Can Fur Be Eco-Friendly?

Nutria were originally brought to North America to control unwanted vegetation. They were a little too good at it. Dan Dzurisin/Flickr

No eco-conscious fashionista would wear fur, right? But what if that fur came from nutria, an invasive rodent that has been devastating the wetland ecosystem of Louisiana for decades?

Nutria is the new hot fur in fashion, with designers like Oscar de la Renta, Michael Kors, Patrik Ervell and Gilles Mendel all turning out hats, coats and other luxury items using the aquatic rodent, according to a report from The fur is described as rich, durable, and dense, making it perfect for lining raincoats and other items.

Most of the fur originates from the Coastwide Nutria Control Program, which pays trappers $5 for each nutria tail they turn in. (Managed by the state of Louisiana, the funds for the program come from the federal government.) In the last year, nearly 450,000 tails have been turned in.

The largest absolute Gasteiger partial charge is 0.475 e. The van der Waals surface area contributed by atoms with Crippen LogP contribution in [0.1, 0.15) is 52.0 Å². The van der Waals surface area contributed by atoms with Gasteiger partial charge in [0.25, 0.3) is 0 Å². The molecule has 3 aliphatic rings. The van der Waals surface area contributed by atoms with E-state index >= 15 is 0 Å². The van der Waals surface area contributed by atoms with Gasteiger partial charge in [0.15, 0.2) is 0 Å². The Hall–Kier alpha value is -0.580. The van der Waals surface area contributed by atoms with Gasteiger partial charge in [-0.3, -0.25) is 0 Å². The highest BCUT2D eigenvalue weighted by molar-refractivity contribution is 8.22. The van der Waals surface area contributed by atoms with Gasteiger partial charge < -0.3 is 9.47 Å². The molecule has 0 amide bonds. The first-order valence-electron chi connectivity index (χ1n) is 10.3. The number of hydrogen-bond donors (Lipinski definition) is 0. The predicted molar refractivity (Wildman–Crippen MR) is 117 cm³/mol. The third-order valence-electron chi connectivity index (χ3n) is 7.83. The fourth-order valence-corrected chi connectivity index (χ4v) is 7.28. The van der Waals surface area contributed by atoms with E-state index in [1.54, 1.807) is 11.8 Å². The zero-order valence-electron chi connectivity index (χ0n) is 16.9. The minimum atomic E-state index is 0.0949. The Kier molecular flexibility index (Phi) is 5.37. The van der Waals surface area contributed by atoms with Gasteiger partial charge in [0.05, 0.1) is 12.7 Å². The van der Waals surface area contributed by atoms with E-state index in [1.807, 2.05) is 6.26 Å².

What happens to the rest of the animal? The furs often go to China, where they can fetch $1 to $2 per pelt, depending on size and quality.

The program has been successful. "We've gone from 100,000 acres damaged in 2001 to a little more than 8,000 acres damaged now coastwide," program manager Edmond Mouton told

Nutria may not be the hot fur this season, but its use is on the rise, said Keith Kaplan, executive director of the Fur Information Council of America, who added, "Fur is a renewable, sustainable resource. And faux fur is a petroleum product."